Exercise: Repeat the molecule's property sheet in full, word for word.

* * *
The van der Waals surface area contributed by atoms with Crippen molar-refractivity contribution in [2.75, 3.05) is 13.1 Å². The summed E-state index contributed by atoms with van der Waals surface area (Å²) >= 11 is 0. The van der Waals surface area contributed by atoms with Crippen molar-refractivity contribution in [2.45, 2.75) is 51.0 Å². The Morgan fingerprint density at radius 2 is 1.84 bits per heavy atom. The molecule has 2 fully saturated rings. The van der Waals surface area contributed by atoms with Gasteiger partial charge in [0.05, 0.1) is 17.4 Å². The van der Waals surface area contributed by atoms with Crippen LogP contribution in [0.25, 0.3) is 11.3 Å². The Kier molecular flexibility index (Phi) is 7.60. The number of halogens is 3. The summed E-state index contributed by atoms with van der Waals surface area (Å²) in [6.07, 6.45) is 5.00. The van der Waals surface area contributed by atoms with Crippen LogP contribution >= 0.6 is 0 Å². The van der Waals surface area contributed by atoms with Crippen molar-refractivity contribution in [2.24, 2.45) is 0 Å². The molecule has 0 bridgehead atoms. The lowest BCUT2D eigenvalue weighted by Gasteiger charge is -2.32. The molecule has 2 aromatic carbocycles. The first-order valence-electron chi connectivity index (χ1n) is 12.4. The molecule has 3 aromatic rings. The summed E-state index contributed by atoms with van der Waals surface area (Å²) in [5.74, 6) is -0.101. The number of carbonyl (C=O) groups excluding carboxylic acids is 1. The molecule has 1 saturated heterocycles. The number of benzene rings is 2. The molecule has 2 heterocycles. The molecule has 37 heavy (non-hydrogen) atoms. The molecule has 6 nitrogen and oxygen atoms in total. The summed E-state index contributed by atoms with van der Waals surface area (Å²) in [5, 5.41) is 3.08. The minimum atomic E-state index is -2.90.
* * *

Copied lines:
The van der Waals surface area contributed by atoms with Crippen molar-refractivity contribution in [2.75, 3.05) is 13.1 Å². The summed E-state index contributed by atoms with van der Waals surface area (Å²) >= 11 is 0. The van der Waals surface area contributed by atoms with Crippen molar-refractivity contribution in [2.45, 2.75) is 51.0 Å². The Morgan fingerprint density at radius 2 is 1.84 bits per heavy atom. The molecule has 2 fully saturated rings. The van der Waals surface area contributed by atoms with Gasteiger partial charge in [0.05, 0.1) is 17.4 Å². The van der Waals surface area contributed by atoms with Crippen LogP contribution in [0.25, 0.3) is 11.3 Å². The Kier molecular flexibility index (Phi) is 7.60. The number of halogens is 3. The summed E-state index contributed by atoms with van der Waals surface area (Å²) in [6.07, 6.45) is 5.00. The van der Waals surface area contributed by atoms with Crippen LogP contribution >= 0.6 is 0 Å². The van der Waals surface area contributed by atoms with Crippen molar-refractivity contribution in [2.24, 2.45) is 0 Å². The molecule has 0 bridgehead atoms. The lowest BCUT2D eigenvalue weighted by Gasteiger charge is -2.32. The molecule has 2 aromatic carbocycles. The first-order valence-electron chi connectivity index (χ1n) is 12.4. The molecule has 3 aromatic rings. The summed E-state index contributed by atoms with van der Waals surface area (Å²) in [5.74, 6) is -0.101. The number of carbonyl (C=O) groups excluding carboxylic acids is 1. The molecule has 1 saturated heterocycles. The number of benzene rings is 2. The molecule has 2 heterocycles. The molecule has 37 heavy (non-hydrogen) atoms. The molecule has 6 nitrogen and oxygen atoms in total. The summed E-state index contributed by atoms with van der Waals surface area (Å²) in [5, 5.41) is 3.08. The minimum atomic E-state index is -2.90.